Morgan Stanley Loses One CDO Dispute, Settles Another

Judge says investors can sue outside Singapore, as the bank reaches a settlement related to collateralized-debt products with MBIA in the U.S.

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Morgan Stanley (MS), which had sought a court order to block Singaporean investors from bringing suit outside the country for losses of about $155 million on synthetic collateralized debt obligations, was told by a New York judge Monday that it cannot do so, according to Bloomberg. In a separate case, the investment bank said Tuesday that it had reached a settlement regarding credit default swap protection purchased from MBIA.

As a result of the settlement, Morgan Stanley will record a pre-tax loss this quarter of about $1.2 billion after-tax. The bank also will reduce its level of risk-weighted assets, which should free up some $5 billion of capital as stipulated by the proposed Basel III regulatory framework.

Morgan Stanley's James Gorman (Photo: AP)“It's critical that we reposition for the new regulatory environment and do so quickly,” said Morgan Stanley President and CEO James Gorman (left) in a statement. “A top priority for 2011 was to address this large outstanding legacy exposure and this settlement is consistent with our efforts to build capital and de-risk the balance sheet. Putting this behind us removes earnings volatility and meaningfully improves our pro forma Tier 1 Common ratio under Basel III."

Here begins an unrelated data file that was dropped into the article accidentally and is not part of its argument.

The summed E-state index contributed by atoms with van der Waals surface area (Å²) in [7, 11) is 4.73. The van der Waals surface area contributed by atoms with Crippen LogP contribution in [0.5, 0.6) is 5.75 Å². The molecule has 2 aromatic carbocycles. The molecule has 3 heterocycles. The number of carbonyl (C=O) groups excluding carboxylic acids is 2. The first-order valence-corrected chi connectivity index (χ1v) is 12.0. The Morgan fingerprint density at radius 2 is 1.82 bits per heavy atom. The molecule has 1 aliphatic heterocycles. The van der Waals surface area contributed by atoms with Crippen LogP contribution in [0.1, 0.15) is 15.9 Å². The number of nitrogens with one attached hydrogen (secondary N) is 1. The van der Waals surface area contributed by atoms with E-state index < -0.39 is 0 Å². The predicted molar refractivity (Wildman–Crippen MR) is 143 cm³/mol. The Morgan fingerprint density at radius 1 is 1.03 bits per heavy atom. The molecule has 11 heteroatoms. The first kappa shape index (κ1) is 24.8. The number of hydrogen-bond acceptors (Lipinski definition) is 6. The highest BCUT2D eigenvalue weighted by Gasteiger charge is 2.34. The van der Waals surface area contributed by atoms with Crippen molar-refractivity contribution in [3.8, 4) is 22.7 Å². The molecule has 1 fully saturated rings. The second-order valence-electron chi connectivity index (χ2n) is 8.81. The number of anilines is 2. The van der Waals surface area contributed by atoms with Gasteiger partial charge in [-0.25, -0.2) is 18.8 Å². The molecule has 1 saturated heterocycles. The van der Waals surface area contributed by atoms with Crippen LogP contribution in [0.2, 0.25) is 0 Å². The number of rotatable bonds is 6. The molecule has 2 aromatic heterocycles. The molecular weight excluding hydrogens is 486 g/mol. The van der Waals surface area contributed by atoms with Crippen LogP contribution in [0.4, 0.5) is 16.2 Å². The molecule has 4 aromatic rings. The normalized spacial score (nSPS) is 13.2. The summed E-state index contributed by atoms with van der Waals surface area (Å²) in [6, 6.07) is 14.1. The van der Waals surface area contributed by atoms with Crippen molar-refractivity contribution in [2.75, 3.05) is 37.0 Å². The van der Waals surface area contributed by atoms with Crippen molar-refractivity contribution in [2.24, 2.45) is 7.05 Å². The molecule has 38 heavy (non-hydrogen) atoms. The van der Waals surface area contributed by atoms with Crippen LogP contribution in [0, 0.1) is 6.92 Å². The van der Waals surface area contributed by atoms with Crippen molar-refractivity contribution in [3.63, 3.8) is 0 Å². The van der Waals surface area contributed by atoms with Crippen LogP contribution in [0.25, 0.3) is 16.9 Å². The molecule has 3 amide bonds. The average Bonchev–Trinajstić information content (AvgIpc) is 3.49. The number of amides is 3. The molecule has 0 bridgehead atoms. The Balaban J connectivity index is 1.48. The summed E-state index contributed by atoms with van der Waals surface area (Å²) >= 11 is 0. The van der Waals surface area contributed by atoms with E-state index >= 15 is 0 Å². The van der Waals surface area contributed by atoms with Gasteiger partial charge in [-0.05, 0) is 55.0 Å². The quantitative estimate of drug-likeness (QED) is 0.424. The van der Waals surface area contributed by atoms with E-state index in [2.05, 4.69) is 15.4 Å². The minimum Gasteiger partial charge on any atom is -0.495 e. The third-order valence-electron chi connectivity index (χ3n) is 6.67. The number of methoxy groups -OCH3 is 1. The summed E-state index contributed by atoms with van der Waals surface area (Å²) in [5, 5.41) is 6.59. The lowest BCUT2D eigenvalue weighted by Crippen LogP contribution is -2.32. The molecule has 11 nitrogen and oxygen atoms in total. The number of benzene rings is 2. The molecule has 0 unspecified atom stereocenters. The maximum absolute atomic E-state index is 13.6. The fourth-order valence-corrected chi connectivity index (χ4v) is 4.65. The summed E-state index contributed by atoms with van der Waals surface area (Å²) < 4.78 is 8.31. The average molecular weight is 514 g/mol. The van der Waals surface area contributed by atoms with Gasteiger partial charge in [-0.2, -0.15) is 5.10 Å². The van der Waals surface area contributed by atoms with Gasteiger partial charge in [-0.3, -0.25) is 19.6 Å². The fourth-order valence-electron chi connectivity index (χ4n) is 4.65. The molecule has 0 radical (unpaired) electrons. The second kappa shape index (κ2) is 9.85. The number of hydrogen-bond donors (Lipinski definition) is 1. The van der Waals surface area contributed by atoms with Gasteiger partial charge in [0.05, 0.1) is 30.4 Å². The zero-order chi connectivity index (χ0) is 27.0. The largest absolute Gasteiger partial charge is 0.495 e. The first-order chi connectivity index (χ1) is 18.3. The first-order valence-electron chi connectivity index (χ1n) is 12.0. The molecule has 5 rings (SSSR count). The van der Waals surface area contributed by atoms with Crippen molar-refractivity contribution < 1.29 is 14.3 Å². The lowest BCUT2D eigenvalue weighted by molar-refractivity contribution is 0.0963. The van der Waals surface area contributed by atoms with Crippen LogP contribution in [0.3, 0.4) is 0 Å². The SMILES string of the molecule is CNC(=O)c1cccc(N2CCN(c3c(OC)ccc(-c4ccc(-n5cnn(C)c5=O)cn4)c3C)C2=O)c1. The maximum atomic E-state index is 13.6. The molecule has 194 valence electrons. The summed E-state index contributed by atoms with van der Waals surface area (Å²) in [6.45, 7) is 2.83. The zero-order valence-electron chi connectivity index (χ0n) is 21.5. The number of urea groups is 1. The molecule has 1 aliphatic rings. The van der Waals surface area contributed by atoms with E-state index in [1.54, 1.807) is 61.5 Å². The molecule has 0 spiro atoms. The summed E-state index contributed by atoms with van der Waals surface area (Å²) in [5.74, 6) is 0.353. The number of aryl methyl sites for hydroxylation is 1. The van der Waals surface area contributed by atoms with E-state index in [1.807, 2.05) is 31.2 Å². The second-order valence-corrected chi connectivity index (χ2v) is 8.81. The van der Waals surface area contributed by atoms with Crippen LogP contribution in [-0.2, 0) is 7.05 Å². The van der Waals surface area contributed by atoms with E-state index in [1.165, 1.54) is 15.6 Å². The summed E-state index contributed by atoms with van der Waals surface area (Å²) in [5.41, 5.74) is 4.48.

In the other matter, U.S. District Judge Leonard Sand called the New York-based bank’s attempt to stop investors harassment, according to Bloomberg, and granted the request by investors, including the Singapore Government Staff Credit Cooperative Society Ltd., to stop Morgan Stanley from seeking a Singapore High Court order.

According to the lawsuit, filed in October 2010, several Morgan Stanley units created a “classic bait and switch scheme secretly designed to benefit Morgan Stanley” at customers’ expense. The investors say Morgan Stanley didn’t tell them it was a counterparty to the agreements—which meant that for every dollar the investors lost, Morgan Stanley gained a dollar. The plaintiffs seek to represent a class of all investors who bought Pinnacle Notes from Aug. 1, 2006, to the end of 2007.

Hong Kong-based spokesman Nick Footitt told Bloomberg that Morgan Stanley disagrees with the ruling, and added that its Singapore court action was entirely appropriate. “This dispute involved plaintiffs who are all based in Singapore, who purchased notes in Singapore, and who contractually agreed to the exclusive jurisdiction of the Singapore courts,” Footitt said in the Bloomberg report.

The bank tried to have the suit thrown out because the Monetary Authority of Singapore investigated the sale of structured financial

products and created a resolution system. It also denied wrongdoing. In a court filing, the bank said that any alleged misstatements on its part on the notes “were mere puffery or were vague statements of optimism. Defendants had no duty to disclose the allegedly omitted information.”

Sand had dismissed some investors’ claims in October, but permitted the rest of the case to go forward. A month later, Morgan Stanley sought an order blocking investors from pursuing the case from the Singapore court.

In his ruling, Sand said of the bank’s action, “Rather than availing themselves of the remedies available here, defendants are attempting to require the plaintiffs to begin anew in Singapore.” He also denied the New York-based bank’s request that he certify his October decision for pretrial appeal.

Morgan Stanley had about 17,300 advisors as of Sept 30. Its stock traded up about 2% Tuesday to $15.75 per share.

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